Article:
From Diagnosis to Treatment
Adam S. Mednick, M.D., Ph.D.
Normal pressure hydrocephalus (NPH) is a neurological disorder that results from an abnormal build-up of cerebrospinal fluid in the brain. The pressure caused by this fluid results in three primary symptoms: unsteadiness when walking, incontinence, and mild dementia. The disorder typically affects the elderly.
Unfortunately, NPH is misunderstood and is often misdiagnosed as other diseases such as Parkinson’s disease or Alzheimer’s. It is estimated that nearly 375,000 Americans have NPH, but only about 11,000 have been treated. However, with the surgical insertion of a shunt in the brain, the symptoms can often be reversed.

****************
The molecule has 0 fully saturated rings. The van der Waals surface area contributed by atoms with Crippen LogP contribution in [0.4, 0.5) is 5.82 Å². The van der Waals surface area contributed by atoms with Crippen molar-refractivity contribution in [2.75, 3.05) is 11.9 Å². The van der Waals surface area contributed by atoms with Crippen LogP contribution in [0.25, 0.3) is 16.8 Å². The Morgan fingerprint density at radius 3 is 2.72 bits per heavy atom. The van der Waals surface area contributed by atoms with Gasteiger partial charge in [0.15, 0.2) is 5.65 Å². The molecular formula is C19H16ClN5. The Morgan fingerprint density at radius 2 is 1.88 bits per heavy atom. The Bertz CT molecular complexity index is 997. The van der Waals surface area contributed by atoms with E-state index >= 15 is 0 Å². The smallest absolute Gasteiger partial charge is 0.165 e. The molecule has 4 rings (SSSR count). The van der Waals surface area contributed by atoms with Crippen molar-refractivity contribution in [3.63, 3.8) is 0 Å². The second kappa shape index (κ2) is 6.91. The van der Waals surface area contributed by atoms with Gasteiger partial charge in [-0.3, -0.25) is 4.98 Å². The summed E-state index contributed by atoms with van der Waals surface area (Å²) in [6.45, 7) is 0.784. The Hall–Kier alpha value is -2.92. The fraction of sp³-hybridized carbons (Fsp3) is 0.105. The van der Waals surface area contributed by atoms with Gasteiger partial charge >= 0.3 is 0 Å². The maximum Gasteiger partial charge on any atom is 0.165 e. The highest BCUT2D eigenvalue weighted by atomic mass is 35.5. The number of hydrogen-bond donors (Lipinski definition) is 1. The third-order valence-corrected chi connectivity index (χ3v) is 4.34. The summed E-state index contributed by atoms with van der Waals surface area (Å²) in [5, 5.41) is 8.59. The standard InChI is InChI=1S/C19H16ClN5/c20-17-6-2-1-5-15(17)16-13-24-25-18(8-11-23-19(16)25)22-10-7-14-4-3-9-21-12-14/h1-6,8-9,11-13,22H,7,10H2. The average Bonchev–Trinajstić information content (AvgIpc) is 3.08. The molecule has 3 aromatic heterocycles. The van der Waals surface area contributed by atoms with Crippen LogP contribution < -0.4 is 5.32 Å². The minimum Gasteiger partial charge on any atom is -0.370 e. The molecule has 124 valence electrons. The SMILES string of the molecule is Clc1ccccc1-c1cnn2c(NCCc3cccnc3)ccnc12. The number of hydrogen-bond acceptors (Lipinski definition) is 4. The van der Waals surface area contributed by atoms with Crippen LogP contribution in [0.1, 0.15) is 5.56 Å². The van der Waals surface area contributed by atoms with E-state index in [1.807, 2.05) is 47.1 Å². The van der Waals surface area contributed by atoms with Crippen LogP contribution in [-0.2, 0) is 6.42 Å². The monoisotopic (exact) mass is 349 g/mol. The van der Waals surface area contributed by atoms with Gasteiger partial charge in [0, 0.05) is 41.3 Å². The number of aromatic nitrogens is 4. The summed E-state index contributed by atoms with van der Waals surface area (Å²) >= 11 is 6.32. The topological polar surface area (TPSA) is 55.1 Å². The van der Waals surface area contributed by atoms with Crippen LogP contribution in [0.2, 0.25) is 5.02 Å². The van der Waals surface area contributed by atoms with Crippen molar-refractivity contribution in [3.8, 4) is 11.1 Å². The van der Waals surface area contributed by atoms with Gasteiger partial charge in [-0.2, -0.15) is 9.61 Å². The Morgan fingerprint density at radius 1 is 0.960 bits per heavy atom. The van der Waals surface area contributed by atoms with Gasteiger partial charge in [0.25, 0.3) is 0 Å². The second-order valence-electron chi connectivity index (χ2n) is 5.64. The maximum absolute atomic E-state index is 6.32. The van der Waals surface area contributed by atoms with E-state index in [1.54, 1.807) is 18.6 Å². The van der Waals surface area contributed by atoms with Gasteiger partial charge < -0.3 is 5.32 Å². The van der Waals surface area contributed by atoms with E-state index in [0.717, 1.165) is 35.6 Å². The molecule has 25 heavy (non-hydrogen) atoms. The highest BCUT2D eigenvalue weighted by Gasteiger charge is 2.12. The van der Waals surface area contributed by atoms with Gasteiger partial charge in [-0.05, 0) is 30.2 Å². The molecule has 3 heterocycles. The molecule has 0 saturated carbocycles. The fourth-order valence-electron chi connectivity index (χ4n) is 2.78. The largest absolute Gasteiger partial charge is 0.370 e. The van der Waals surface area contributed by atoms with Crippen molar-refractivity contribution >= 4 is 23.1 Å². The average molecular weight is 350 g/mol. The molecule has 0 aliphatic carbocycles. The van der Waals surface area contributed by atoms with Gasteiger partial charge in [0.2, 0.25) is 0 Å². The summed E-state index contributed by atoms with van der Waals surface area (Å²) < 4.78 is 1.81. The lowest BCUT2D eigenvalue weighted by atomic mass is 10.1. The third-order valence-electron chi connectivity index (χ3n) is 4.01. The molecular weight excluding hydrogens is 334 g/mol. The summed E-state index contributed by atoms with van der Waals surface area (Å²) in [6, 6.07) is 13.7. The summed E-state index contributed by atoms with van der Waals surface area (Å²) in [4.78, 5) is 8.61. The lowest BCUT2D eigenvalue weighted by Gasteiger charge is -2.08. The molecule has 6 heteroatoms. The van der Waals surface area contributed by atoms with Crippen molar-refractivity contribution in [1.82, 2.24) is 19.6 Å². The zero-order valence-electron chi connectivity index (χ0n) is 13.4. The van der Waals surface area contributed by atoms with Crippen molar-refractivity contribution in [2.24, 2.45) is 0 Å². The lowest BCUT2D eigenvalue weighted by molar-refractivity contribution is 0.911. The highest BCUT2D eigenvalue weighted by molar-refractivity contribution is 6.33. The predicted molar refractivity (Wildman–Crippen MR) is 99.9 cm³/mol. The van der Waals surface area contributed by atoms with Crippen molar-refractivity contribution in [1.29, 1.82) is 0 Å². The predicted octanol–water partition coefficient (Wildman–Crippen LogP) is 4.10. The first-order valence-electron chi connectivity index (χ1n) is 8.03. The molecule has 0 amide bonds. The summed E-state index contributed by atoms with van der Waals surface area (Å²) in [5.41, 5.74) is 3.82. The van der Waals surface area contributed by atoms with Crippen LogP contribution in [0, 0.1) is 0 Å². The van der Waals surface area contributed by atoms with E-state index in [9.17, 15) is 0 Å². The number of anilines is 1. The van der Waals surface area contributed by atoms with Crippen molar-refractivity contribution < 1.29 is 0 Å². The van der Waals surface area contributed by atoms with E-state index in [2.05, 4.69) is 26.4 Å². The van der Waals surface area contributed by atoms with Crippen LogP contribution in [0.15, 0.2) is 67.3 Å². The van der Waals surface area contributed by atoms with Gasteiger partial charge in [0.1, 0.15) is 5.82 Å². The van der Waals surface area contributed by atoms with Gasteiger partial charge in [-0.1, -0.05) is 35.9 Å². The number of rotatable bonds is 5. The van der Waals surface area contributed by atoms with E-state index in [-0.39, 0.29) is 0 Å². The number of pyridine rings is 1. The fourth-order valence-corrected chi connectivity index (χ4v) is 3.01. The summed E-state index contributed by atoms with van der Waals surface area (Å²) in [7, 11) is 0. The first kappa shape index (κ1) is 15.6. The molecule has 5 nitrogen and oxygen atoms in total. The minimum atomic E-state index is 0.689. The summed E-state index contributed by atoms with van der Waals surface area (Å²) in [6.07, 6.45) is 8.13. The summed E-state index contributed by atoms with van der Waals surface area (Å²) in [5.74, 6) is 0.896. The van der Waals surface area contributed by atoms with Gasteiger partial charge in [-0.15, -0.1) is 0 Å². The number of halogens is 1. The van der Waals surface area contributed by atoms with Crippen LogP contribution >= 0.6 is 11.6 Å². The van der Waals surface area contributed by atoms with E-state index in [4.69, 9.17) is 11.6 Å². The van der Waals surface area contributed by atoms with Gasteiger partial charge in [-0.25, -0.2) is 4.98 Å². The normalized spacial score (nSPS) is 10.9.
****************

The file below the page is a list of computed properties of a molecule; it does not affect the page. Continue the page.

The first link below shows video of an NPH patient walking before shunt surgery. The second dramatic link shows him walking after he received a shunt.
(Videos courtesy of the Hydrocephalus Association.)
Neurologist Adam Mednick, M.D., Ph.D., draws from twenty years experience to provide concise information to help you understand how this disorder is diagnosed and treated. Among the topics he covers:
- Symptoms of NPH
- How NPH develops
- Why your medical history is important
- Medical tests performed to diagnose NPH
- Treatment for NPH—surgical insertion of a shunt
- Types of shunts
- Follow-up care after surgery
“Thank you, Dr. Mednick , for a job well done. NPH patients and their families will find your book most helpful. You have done a wonderful job of explaining how NPH develops, diagnostic tests, shunt surgery, recovery, and so much more. I highly recommend it.”
—Debbi Fields, Executive Director
National Hydrocephalus Foundation
Dr Steve show appearance by Dr. Mednick